Hoots mon! Photo by me (apologies for poor quality)
Hoots mon! Photo by me (apologies for poor quality)

Nora Brown
Blairgowrie Players
Tour (I watched at Blairgowrie Town Hall)
6th September 2014

This is a double bill of Shakespearean levity. The starting points are one tragedy and one comedy, but while the abbreviated version of the Dream (‘A Midsummer Night’s Nap’) is played straight, we are treated to a parody version of Macbeth which makes it even more Scottish than it already was… but more on that below.

The whistle-stop tour through Dream is funny enough, with a few really charming performances – a teenaged girl Puck in Converse; the sturdy Flute bellowing out Thisbe’s lines at ear-splitting pitch; in fact all the Mechanicals, including the battle between the irresistible force of Mistress Quince’s charm offensive and the immovable object of Bottom, are great fun. There’s also an enjoyably disdainful Hippolyta, whose often-cut line about her past life of rubbing shoulders with Hercules and Cadmus is left in, so as to lend more force to her disbelief when confronted by the Mechanicals. In fact, the cuts are such an important part of the piece that they almost feel like a character in themselves – especially if you know the play and are expecting lines such as ‘I know a bank where the wild thyme blows’ to lead into speeches where they just, um, don’t. It’s understandable and perhaps necessary for the production to feel like it’s racing ahead of itself, but at times it also feels like nobody is getting time to do any acting – or, sometimes, even giving themselves the time to get their words out. It’s a shame that we don’t get the chance to savour the Bard’s words, but the fast pace and large cast bring spirit and humour in droves.

There’s some clever use of the ‘orchestra’ area beyond the stage’s apron in the Dream, with Puck peering over it at the lovers sleeping, and lying down on her front to sprinkle the love-juice over the edge. We’re then taken off-guard at the end of the first half, when the fairies who collect up the lovers’ tartan blankets from this area start to squabble and cackle – turning into two of the witches we will see next in Macbeth. Bringing the two halves together in this unexpected way, in the very laps of the audience, is quite chilling and original – I love it.

What of Macbeth? Well, it isn’t exactly Macbeth – it’s a production-cum-parody whereby each scene (again, viciously cut) is followed by a ‘translation’ of itself into colloquial Scots. The conceit is that Shakespeare’s wife is in fact Mistress Quince, the sweet Scottish dramaturge we have just met in the Dream. She has helpfully created this alternative Macbeth to be presented alongside her husband’s after noticing the irony that many Scottish people really didn’t understand Shakespeare’s original version at all. So ‘Is this a dagger which I see before me, the handle toward my hand?’ becomes ‘oh cripes, wid ye luik at that? A bloody dagger! Ah’m seein’ things noo!’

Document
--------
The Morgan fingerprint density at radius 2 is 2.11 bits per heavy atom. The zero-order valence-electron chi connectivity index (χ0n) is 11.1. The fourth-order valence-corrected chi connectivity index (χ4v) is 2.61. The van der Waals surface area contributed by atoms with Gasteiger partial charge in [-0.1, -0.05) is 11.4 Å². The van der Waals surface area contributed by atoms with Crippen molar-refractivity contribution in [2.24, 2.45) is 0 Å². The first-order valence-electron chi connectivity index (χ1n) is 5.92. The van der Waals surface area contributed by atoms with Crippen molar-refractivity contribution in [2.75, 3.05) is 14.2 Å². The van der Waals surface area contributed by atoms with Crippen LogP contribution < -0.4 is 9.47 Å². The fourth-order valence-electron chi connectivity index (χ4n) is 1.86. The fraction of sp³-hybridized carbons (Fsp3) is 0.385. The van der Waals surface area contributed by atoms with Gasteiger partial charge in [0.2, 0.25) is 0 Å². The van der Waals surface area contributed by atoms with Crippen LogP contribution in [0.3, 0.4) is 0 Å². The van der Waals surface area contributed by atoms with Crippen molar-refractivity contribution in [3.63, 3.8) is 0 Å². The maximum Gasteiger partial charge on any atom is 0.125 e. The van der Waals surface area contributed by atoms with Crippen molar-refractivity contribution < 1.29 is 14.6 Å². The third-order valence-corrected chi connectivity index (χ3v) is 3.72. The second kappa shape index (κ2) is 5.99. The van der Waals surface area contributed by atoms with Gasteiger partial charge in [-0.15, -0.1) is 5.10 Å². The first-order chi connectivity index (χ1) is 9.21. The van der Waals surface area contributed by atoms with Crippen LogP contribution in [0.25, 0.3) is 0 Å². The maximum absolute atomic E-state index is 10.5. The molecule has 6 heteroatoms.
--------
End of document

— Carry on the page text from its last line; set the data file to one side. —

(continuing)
As a comment on English-Scottish relations, staged as it is on the eve of the independence referendum, this isn’t a comparison that especially favours the Scots – though perhaps it is intended to tell us something about how seriously each country takes itself. At any rate, the necessity of repeating each scene means that the Scots parts have to work particularly hard to keep us amused, but mostly they do – especially the witches, whose ‘hail, Macbeths’ turn into a giggly Glaswegian ‘hiya, big boy!’, among other things. I’m also grateful for the fact that the first and second iterations of each scene have different entrances and exits, meaning the whole show feels like a well-choreographed dance, rather than like we’re watching the same thing happen again and again. Similarly to the Dream, there are some great quirks of staging, such as Banquo and all his descendants wearing See You Jimmy hats, Banquo’s ghost hiding itself under the tablecloth to reference the usual costume-made-from-a-sheet, and the part of Fleance being played by an orange-haired puppet made from three different types of tartan. (I’m not sure why all the best laughs – apart from the farting porter – congregate around Banquo.) Macbeth and Lady Macbeth give strong performances, and indeed the whole cast deals admirably with the task of rapidly switching from Will Shakespeare to Oor Wullie and back. All in all, the two halves of the show pull together to make up a good-natured dose of comedy, character and charm.